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Honest services fraud can be hard to define and defend

On Behalf of | May 31, 2023 | Criminal Defense, Economic Crimes |

The term “honest services” describes what is commonly called bribery or embezzlement. An extension of mail or wire fraud, it was initially created in 1988 to hold public officials and public servants accountable for their actions. In this case, it could be politicians or people in government who conspire for their self-interests at the expense of the people they serve. Lawmakers broadened it to include people in all kinds of private businesses. The bottom line is that these offenses are fraudulent schemes or economic crimes where two parties attempt to deprive a third party of honest services.

Some common examples

These are schemes that move beyond a legal business relationship, and the victims will not initially know the true nature of the arrangement:

  • Politicians or administrators who receive payment or perks to steer government spending in an advantageous or self-serving direction.
  • Parents pay coaches or admissions people through an intermediary to get kids into a school because of non-existent skills or contributions, such as the 2019 college admissions scandal.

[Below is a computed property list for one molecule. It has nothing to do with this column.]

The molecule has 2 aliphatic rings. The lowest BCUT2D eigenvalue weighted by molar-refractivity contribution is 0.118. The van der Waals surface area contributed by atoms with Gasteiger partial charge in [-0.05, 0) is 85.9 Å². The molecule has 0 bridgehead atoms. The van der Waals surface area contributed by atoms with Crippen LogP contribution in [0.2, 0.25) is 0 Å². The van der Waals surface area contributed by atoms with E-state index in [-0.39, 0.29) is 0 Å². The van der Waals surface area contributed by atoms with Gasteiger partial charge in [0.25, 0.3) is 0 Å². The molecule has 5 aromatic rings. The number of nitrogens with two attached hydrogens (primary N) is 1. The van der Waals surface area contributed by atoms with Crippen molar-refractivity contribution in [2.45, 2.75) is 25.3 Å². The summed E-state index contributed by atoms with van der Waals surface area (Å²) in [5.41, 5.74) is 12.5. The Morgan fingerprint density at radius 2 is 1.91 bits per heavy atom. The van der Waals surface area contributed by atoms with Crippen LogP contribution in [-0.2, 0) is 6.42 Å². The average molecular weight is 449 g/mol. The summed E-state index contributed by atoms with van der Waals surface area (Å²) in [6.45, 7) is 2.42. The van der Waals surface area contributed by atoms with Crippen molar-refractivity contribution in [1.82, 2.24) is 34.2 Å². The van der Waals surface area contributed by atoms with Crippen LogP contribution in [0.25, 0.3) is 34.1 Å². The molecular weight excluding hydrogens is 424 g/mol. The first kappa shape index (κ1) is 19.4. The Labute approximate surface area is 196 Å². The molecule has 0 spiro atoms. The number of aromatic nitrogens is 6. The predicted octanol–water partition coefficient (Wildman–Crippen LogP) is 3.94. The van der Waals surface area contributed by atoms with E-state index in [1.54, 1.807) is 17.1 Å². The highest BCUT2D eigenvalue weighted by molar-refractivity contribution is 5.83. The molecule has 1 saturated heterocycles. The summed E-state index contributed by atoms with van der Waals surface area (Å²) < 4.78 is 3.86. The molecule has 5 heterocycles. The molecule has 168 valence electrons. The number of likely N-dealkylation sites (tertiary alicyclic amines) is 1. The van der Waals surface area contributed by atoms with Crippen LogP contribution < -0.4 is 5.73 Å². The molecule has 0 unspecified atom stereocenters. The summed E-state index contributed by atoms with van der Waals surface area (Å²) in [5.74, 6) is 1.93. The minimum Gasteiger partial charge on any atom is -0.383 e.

• Doctors who recommend patients to specific specialists or facilities in return for money or other benefits.
  • People who use the U.S. mail system, UPS or Fed Ex, email, phone, internet or text to commit the subterfuge.

There are severe consequences for convictions

It is common for people who work together to see each other outside of office hours; moreover, these relationships can last years or decades. So, the “honest services” issue may reside in a grey area of a strong and ongoing working relationship between two entities that serve a third entity. The prosecution must prove that there were bribes or kickbacks rather than the good faith belief that the referral or work involved an honest opinion with no financial gain or benefit.

Fraud by mail or wire is a federal crime tried in federal courts. Prison sentences can be steep, and there may also be financial repayment to the harmed parties. Since the law leaves much room for interpretation, working with an attorney who handles these cases is often essential.